Ways to Save Money on Heating This Winter
Over the last few years, the UK has experienced some of the harshest winters on record, and depending on where you live in the country, next year’s winter could be even colder. If you’re a household that heats your home with oil, then energy companies estimate that your bills could almost double. Dam those crude prices!
This means that it’s time to start planning; so before it gets too cold outside, you’ll want to start thinking about ways to reduce your home’s energy output. There are a number of ways to do this without breaking the bank. Sit back, relax, and take advantage of our intelligently complied list of ways to manage your money this winter.
Step One – Open Your Curtains and Blinds
This might seem a little old-school, but keeping your blinds and curtains open on sunny days really helps to warm your home. It may be cold outside, but that doesn’t mean that the sun has lost its heat. Make sure you close them at night too, so your house doesn’t lose any of the heat it’s gathered.
Step Two – Insulation
If you’ve got any heating ducts in your garage or attic that are exposed to the elements, maybe it’s time to get them insulated. By wrapping these pipes in protective and heat-storing material, you’ll prevent less heat escaping when you turn on your heater. Lost energy though damaged and un-insulated pipes costs households hundreds of pounds every year.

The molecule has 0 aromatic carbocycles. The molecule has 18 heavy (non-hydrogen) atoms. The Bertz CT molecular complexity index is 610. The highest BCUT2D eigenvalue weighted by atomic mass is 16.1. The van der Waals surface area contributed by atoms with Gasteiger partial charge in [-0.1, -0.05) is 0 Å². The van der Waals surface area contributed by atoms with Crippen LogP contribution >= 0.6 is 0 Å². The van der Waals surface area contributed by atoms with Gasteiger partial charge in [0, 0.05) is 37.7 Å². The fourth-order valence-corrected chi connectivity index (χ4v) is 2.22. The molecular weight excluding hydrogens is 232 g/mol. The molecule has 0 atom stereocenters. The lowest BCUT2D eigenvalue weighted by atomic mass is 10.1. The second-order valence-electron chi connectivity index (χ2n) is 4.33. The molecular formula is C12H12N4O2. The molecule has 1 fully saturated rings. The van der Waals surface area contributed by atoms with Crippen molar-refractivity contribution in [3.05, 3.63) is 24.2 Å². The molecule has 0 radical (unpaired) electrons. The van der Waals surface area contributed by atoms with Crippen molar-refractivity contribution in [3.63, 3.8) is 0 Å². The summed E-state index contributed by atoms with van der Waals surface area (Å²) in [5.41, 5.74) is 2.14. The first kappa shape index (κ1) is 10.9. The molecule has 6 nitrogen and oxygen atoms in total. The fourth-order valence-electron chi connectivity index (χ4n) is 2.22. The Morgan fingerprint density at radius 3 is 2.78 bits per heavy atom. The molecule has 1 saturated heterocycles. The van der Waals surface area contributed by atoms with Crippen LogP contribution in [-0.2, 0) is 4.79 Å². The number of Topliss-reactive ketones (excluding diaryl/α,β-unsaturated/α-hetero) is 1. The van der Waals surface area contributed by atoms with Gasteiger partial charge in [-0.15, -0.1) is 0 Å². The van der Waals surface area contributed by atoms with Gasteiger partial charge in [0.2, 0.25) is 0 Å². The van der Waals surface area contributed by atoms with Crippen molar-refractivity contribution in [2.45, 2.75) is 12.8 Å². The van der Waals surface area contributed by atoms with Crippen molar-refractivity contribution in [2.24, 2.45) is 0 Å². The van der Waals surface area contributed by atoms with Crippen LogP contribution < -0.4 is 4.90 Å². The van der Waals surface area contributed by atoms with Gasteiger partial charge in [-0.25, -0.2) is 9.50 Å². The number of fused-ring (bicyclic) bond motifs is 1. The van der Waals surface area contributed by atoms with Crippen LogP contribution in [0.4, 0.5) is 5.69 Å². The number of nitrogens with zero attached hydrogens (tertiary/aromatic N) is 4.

Another great way to reduce the amount of energy you lose is to keep your attic door shut. When your boiler is on, the heat rises to the top of the house, and much of it escapes through the ceiling into the attic. By closing the attic door, or insulating the gaps between the door, you’ll reduce the amount of heat that escapes.
Step Three – Check the Temperature of Your Water Heater
Let’s be honest – we don’t really think about the temperature that our water is heated too. But if you want to start saving money, then taking this into consideration is very important. Who needs boiling water anyway? Washing the dishes or running the bath requires warm to hot water temperatures, so make sure you have a look at your boiler’s water heating temperature. It could save you a few quid.
Step Four – Install a Thermostat!
Installing a thermostat or heating controls will go a long way to managing the heat in your home, and they’re pretty cheap too. If no one is in all day, then it’s wasteful to leave your heating on – especially on high temperatures. Once you’ve purchased a thermostat and got it installed, you can use it as a timer to heat your home whenever you like.
For example, you can set your heating to come on 15 minutes before you get up for work, or half an hour before you come home. This way, you’re not waiting for your home to warm up when coming back from the shops, and you’re not wasting energy when you’re in the office.
This guest post was written by James Honnan-Mellett, a freelance energy specialist writing on behalf of ener-g.